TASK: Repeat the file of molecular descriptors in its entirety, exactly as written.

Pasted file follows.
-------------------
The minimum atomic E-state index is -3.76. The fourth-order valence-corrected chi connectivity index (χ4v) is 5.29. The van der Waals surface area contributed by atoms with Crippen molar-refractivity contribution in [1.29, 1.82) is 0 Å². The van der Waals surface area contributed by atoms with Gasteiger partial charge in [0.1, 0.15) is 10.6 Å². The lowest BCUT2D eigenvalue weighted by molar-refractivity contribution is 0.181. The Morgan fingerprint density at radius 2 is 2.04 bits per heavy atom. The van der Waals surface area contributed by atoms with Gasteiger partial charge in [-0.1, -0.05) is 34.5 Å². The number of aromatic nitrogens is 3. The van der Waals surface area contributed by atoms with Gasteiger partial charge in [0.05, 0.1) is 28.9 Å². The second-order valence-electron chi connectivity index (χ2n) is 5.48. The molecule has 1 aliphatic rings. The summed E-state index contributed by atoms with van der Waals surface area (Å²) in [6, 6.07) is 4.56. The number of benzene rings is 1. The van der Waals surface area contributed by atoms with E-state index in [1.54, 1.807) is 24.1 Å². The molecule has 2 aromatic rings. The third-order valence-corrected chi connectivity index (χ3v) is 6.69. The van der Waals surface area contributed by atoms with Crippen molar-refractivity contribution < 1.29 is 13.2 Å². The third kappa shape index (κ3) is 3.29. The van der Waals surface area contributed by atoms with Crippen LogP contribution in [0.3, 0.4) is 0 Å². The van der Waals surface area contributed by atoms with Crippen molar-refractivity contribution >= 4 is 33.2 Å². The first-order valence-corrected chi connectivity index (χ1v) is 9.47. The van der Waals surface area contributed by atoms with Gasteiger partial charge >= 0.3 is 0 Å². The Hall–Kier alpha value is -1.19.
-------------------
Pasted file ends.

The minimum atomic E-state index is -3.76. The fourth-order valence-corrected chi connectivity index (χ4v) is 5.29. The van der Waals surface area contributed by atoms with Crippen molar-refractivity contribution in [1.29, 1.82) is 0 Å². The van der Waals surface area contributed by atoms with Gasteiger partial charge in [0.1, 0.15) is 10.6 Å². The lowest BCUT2D eigenvalue weighted by molar-refractivity contribution is 0.181. The Morgan fingerprint density at radius 2 is 2.04 bits per heavy atom. The van der Waals surface area contributed by atoms with Gasteiger partial charge in [-0.1, -0.05) is 34.5 Å². The number of aromatic nitrogens is 3. The van der Waals surface area contributed by atoms with Gasteiger partial charge in [0.05, 0.1) is 28.9 Å². The second-order valence-electron chi connectivity index (χ2n) is 5.48. The molecule has 1 aliphatic rings. The summed E-state index contributed by atoms with van der Waals surface area (Å²) in [6, 6.07) is 4.56. The number of benzene rings is 1. The van der Waals surface area contributed by atoms with E-state index in [1.54, 1.807) is 24.1 Å². The molecule has 2 aromatic rings. The third-order valence-corrected chi connectivity index (χ3v) is 6.69. The van der Waals surface area contributed by atoms with Crippen molar-refractivity contribution < 1.29 is 13.2 Å². The third kappa shape index (κ3) is 3.29. The van der Waals surface area contributed by atoms with Crippen LogP contribution in [0.3, 0.4) is 0 Å². The van der Waals surface area contributed by atoms with Crippen molar-refractivity contribution >= 4 is 33.2 Å². The first-order valence-corrected chi connectivity index (χ1v) is 9.47. The van der Waals surface area contributed by atoms with Gasteiger partial charge >= 0.3 is 0 Å². The Hall–Kier alpha value is -1.19.